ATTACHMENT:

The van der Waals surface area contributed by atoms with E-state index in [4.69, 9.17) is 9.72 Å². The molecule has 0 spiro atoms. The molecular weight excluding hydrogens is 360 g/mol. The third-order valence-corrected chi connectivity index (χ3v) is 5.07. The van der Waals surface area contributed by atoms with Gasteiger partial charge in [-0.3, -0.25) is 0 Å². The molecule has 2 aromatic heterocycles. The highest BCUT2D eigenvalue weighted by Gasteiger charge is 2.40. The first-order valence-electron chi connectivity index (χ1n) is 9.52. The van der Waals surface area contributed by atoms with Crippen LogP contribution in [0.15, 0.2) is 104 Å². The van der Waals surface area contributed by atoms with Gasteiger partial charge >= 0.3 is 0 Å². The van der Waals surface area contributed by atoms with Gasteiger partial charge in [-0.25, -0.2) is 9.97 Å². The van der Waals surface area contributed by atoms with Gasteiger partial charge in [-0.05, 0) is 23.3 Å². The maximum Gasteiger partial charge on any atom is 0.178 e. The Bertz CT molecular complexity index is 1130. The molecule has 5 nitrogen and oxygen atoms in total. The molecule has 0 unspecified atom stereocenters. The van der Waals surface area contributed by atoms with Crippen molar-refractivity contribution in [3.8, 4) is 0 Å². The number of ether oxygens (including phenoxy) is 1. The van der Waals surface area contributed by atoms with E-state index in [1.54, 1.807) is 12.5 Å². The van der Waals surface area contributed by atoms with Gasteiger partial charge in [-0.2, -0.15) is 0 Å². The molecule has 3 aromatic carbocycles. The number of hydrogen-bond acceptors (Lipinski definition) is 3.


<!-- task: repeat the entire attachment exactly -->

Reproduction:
The van der Waals surface area contributed by atoms with E-state index in [4.69, 9.17) is 9.72 Å². The molecule has 0 spiro atoms. The molecular weight excluding hydrogens is 360 g/mol. The third-order valence-corrected chi connectivity index (χ3v) is 5.07. The van der Waals surface area contributed by atoms with Gasteiger partial charge in [-0.3, -0.25) is 0 Å². The molecule has 2 aromatic heterocycles. The highest BCUT2D eigenvalue weighted by Gasteiger charge is 2.40. The first-order valence-electron chi connectivity index (χ1n) is 9.52. The van der Waals surface area contributed by atoms with Crippen LogP contribution in [0.15, 0.2) is 104 Å². The van der Waals surface area contributed by atoms with Gasteiger partial charge >= 0.3 is 0 Å². The van der Waals surface area contributed by atoms with Gasteiger partial charge in [-0.25, -0.2) is 9.97 Å². The van der Waals surface area contributed by atoms with Gasteiger partial charge in [-0.05, 0) is 23.3 Å². The maximum Gasteiger partial charge on any atom is 0.178 e. The Bertz CT molecular complexity index is 1130. The molecule has 5 nitrogen and oxygen atoms in total. The molecule has 0 unspecified atom stereocenters. The van der Waals surface area contributed by atoms with Crippen molar-refractivity contribution in [3.8, 4) is 0 Å². The number of ether oxygens (including phenoxy) is 1. The van der Waals surface area contributed by atoms with E-state index in [1.54, 1.807) is 12.5 Å². The van der Waals surface area contributed by atoms with Gasteiger partial charge in [-0.2, -0.15) is 0 Å². The molecule has 3 aromatic carbocycles. The number of hydrogen-bond acceptors (Lipinski definition) is 3.